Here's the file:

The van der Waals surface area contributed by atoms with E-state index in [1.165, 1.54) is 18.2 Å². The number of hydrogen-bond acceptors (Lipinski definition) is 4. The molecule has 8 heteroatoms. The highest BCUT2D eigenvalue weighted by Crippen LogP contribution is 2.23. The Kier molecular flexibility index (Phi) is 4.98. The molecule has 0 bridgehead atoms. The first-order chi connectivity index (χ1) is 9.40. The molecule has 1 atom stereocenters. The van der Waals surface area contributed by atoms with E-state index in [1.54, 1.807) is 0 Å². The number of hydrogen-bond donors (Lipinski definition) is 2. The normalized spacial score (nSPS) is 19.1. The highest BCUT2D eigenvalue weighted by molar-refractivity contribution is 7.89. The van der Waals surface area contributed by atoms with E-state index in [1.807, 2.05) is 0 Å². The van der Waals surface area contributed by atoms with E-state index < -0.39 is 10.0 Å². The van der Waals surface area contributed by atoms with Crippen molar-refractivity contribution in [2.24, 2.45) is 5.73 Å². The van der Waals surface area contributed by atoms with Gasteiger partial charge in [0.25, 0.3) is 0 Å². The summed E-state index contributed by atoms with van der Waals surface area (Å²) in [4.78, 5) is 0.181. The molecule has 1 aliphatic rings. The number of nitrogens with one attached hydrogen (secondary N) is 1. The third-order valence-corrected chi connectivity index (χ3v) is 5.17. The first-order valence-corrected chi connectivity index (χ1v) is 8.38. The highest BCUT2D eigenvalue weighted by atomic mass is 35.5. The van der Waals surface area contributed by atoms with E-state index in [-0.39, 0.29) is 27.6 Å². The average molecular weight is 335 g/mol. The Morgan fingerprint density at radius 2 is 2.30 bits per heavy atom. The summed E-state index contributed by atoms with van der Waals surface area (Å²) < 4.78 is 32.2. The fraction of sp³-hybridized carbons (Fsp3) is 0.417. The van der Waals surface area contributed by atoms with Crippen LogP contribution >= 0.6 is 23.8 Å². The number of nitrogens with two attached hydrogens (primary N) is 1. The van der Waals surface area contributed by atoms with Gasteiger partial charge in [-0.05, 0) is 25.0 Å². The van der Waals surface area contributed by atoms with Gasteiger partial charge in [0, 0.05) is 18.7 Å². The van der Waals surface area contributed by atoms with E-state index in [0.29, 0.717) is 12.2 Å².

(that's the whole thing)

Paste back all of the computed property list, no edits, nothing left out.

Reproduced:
The van der Waals surface area contributed by atoms with E-state index in [1.165, 1.54) is 18.2 Å². The number of hydrogen-bond acceptors (Lipinski definition) is 4. The molecule has 8 heteroatoms. The highest BCUT2D eigenvalue weighted by Crippen LogP contribution is 2.23. The Kier molecular flexibility index (Phi) is 4.98. The molecule has 0 bridgehead atoms. The first-order chi connectivity index (χ1) is 9.40. The molecule has 1 atom stereocenters. The van der Waals surface area contributed by atoms with E-state index in [1.54, 1.807) is 0 Å². The number of hydrogen-bond donors (Lipinski definition) is 2. The normalized spacial score (nSPS) is 19.1. The highest BCUT2D eigenvalue weighted by molar-refractivity contribution is 7.89. The van der Waals surface area contributed by atoms with E-state index in [1.807, 2.05) is 0 Å². The van der Waals surface area contributed by atoms with E-state index < -0.39 is 10.0 Å². The van der Waals surface area contributed by atoms with Crippen molar-refractivity contribution in [2.24, 2.45) is 5.73 Å². The van der Waals surface area contributed by atoms with Gasteiger partial charge in [0.25, 0.3) is 0 Å². The summed E-state index contributed by atoms with van der Waals surface area (Å²) in [4.78, 5) is 0.181. The molecule has 1 aliphatic rings. The number of nitrogens with one attached hydrogen (secondary N) is 1. The third-order valence-corrected chi connectivity index (χ3v) is 5.17. The first-order valence-corrected chi connectivity index (χ1v) is 8.38. The highest BCUT2D eigenvalue weighted by atomic mass is 35.5. The van der Waals surface area contributed by atoms with E-state index in [-0.39, 0.29) is 27.6 Å². The average molecular weight is 335 g/mol. The Morgan fingerprint density at radius 2 is 2.30 bits per heavy atom. The summed E-state index contributed by atoms with van der Waals surface area (Å²) < 4.78 is 32.2. The fraction of sp³-hybridized carbons (Fsp3) is 0.417. The van der Waals surface area contributed by atoms with Crippen LogP contribution >= 0.6 is 23.8 Å². The number of nitrogens with two attached hydrogens (primary N) is 1. The van der Waals surface area contributed by atoms with Gasteiger partial charge in [-0.05, 0) is 25.0 Å². The van der Waals surface area contributed by atoms with Gasteiger partial charge in [0, 0.05) is 18.7 Å². The van der Waals surface area contributed by atoms with E-state index in [0.29, 0.717) is 12.2 Å².